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posted in: TRCP Marine

June 10, 2014

Little Fish, Big Impact

River herring. Photo courtesy of Jerry Prezioso/NOAA.gov.

There has been a lot of news on the fishing-related websites and blogs recently about forage fish, primarily herring and menhaden. Truthfully, a complete discussion on forage would encompass a much wider range of species, but I think that I’ll at least narrow it down to the major ones.

Herring, specifically river herring, should be a hot topic. It is that time of year when town Herring Wardens get to see what has come back to rivers in towns all along the New England coast. Word has it that a bunch of rivers are looking good. They’re not where they should be but a heck of a lot better than they have been in the last few years. Some of this is due to in-stream restoration projects that now are paying off, and some is due to efforts to minimize the high seas interaction with sea herring caught by so-called mid-water trawling, both single vessel and pair trawling.

The in-stream work is fairly easy to measure. Restore the habitat in the watershed or rebuild or create fish ladder access to spawning grounds, wait a couple of years, and count the increase. These are very prolific spawners that grow relatively quickly, so gratification, while not instant, is pretty darn quick.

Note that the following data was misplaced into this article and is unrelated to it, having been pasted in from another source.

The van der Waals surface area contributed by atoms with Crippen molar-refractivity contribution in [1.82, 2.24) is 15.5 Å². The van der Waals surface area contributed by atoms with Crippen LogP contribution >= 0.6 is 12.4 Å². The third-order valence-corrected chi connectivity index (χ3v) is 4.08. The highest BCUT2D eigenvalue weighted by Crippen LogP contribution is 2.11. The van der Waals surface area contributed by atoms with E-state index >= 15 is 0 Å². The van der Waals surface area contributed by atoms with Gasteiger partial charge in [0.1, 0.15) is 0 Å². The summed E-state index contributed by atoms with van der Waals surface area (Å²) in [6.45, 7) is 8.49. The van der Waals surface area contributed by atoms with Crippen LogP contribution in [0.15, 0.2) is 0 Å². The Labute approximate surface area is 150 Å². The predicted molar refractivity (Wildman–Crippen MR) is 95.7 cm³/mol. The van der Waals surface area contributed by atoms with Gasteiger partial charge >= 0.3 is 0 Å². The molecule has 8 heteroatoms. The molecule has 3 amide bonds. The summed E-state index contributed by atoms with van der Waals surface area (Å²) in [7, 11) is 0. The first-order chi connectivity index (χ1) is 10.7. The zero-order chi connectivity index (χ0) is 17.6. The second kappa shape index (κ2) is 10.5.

The at-sea interaction is a lot harder to measure for a number of reasons, but the main one is the sheer volume of fish caught in the sea herring fishery. It is fairly normal to have 200,000 pounds of herring and whatever else in a net. The volume is so great as to require that the contents are vacuumed out into the boat’s fish hold. An onboard observer may pull samples of a tote at certain points in the transfer process. If they pull a total of 100 pounds, there is a one in 2,000 chance that they will see any bycatch such as river herring. Those are not good odds. In some cases, even if they do get some in the sample, only a trained eye can distinguish the difference in herring species. In sum: it is likely that managers still do not have a good handle on the actual catch of river herring on the high seas. If the truth be told, there probably is not a good handle on bycatch in general in the northeast sea herring fishery. The New England Fishery Management Council has been working on it, but it has been a hard slog.

A lot of in-stream work still needs to be accomplished, but that will be a function of funding and some hardworking local folks to pull it all together. As mentioned above, that work can be very satisfying as the results are relatively quick and easily visible. In the spring, herring runs usually attract a lot of excited visitors, so positive feedback and PR help the process.

River herring
Image courtesy of NOAA.gov.

Sea herring seem to be managed fairly well, and their spawning success is predicated upon the environmental conditions at spawning time and the ability of managers to control access to spawning aggregations of sea herring. No matter how well managers do, there will always be fluctuations in the population. The major consideration of scientists that advise the managers on setting catch levels should be leaving enough resource for predators such as tuna, striped bass, whales, cod fish, etc. to feed on.